Sunshine, earth, heart and soil come together in Ōshadi Collective’s latest collection designed with the expertise and experience of the collective’s indigenous farming practice, the technical know-how of the dyers, weavers, pattern cutters and tailors, and the creative skills of design consultant Inacio Ribeiro. With a laid back South Indian vibe, this first sun-drenched crop of timeless, seasonless separates for men and women is grown, spun and stitched in rural India and available - grown to order.
This pioneering seed-to-sew system sets the standard for a new luxury. It goes without saying that the materials and craftsmanship are of the highest quality, but there is quality at every level of the process. There's the selection of long staple cotton seeds; the nurturing of tried and tested indigenous farming practices; the care invested in ensuring that the farmers are protected whatever the yield that season; the attention to detail at every step of the way.
This is a new system of growing and crafting clothes designed to ensure carbon is captured in the soil, and that nature is central to the process. Ōshadi's new crop of clothing is about cultivating a respect for time, skills, people, craft and nature.
The Mind Body and Soil collection is made entirely from regenerative cotton, grown, ginned, spun, woven and sewn in partnership with our community of local farmers, spinners, weavers and a team of highly skilled dressmakers and tailors.
Softly hand-quilted jackets, shirts, trousers and shorts, padded with organic cotton, are a signature, along with bold ikat weaves and ancient block printing techniques. We are experimenting with garment dyeing to reduce the amount of water, energy and dye used for each piece. Offcut fabrics from ikats and block prints are used as appliqué - hand stitched on our carefully crafted, mineral-dyed T-shirts. Wear them wherever you are from Kochi to LA.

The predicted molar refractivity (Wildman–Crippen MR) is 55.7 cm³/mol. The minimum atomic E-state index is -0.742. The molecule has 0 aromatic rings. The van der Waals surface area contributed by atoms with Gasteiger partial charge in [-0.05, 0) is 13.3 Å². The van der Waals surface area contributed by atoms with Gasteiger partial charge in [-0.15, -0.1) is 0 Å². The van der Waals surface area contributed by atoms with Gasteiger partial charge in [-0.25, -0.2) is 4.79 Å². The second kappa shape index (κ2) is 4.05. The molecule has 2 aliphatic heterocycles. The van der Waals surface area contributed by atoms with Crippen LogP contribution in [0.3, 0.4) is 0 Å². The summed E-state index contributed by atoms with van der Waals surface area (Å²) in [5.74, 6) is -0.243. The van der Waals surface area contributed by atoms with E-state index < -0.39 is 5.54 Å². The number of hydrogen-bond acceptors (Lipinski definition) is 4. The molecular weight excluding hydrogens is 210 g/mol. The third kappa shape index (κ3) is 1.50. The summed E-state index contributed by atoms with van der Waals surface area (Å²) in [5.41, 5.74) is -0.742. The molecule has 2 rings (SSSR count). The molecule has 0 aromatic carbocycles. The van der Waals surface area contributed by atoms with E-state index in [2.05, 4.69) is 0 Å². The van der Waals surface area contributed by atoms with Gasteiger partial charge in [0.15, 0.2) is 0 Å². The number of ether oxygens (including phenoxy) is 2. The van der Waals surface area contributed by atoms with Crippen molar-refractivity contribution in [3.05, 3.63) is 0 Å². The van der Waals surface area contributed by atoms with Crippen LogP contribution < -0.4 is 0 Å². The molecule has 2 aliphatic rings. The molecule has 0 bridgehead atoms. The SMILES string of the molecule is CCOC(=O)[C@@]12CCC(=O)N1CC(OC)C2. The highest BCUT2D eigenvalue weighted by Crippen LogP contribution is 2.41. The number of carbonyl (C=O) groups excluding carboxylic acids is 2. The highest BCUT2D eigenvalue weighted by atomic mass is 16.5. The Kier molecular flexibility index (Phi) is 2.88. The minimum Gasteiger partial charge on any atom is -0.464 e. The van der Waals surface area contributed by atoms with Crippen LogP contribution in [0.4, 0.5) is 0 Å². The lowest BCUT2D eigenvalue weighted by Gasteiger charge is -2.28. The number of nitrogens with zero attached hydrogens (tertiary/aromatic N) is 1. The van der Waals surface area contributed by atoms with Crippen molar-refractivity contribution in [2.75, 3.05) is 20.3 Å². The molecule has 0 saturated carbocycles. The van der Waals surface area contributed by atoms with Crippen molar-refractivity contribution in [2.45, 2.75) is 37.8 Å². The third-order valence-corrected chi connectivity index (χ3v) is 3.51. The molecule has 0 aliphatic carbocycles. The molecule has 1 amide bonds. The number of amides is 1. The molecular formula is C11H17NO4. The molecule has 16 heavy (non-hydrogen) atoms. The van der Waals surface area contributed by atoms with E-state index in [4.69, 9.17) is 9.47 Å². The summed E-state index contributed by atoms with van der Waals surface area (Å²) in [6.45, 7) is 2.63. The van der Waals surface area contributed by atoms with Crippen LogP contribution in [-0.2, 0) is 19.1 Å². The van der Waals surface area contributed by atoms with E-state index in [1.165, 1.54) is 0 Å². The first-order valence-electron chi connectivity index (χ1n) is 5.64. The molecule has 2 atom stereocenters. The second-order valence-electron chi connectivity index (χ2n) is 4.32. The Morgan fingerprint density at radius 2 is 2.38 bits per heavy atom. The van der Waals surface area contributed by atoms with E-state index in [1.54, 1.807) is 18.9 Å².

Ōshadi translates from Sanskrit as ‘healing plant’. So it makes sense that our colour palette is from native plants reflecting the local luscious flora and fauna: shades of golden saffron, warm madder, vibrant pomegranate, natural indigo, as well as mineral pigments from earthy shades of red clay, raw umber, yellow ochre. Our lookbook was photographed at the farm where the cotton was grown, on Tamil models Anugraha and Bharat as well as farmer Virakh and logistics manager Kumudha.
As you can see, it was a beautiful day.
About the Tamil Calendar
We are building this journal around the Tamil Calendar so we will follow the local seasons according to the climate and the cycles of the moon and how they correspond to the activities on the farm. Just like summer, winter, autumn and spring, Tamil Nadu has six seasons based on the Tamil calendar. Each season has two months:
Kaar Kaalam: Rainy seasonAani (June 15 - July 15)
This is the month for boll maturation, then bursting.
Time for the cotton harvest
Kulir Kaalam: Cold, windy seasonPurattaasi (September 15 - October 14)
The sowing of seeds is done in amavaasai (new moon) or valar pirai (first quarter) and it increases the germination rate.
Plant growth, bud formation
Munpani Kaalam: Fog and mist during the nightKaarthigai (November 15 - December 14)
The cotton flowers change from white to pink to dark pink
The month for boll formation
Pinpani Kaalam: Fog and mist during the morningThai (January 15 - February 14)
Pongal Festival of Harvest thanking the Sun God and Nature for a prosperous crop yield. Time to plough the fields.
The temperature goes up to 40 degrees. This is the month for cotton seed sowing.
Elavenil Kaalam: Spring season, mild hot weatherPanguni (March 15 - April 14)
The cotton plants begin to grow and form buds
Cotton in flower
Mudhuvenil Kaalam: Summer season, extremely hot weatherVaigaasi (May 15 - June 14)
The cotton bolls form this month
Cotton bolls mature and burst and it’s time to harvest!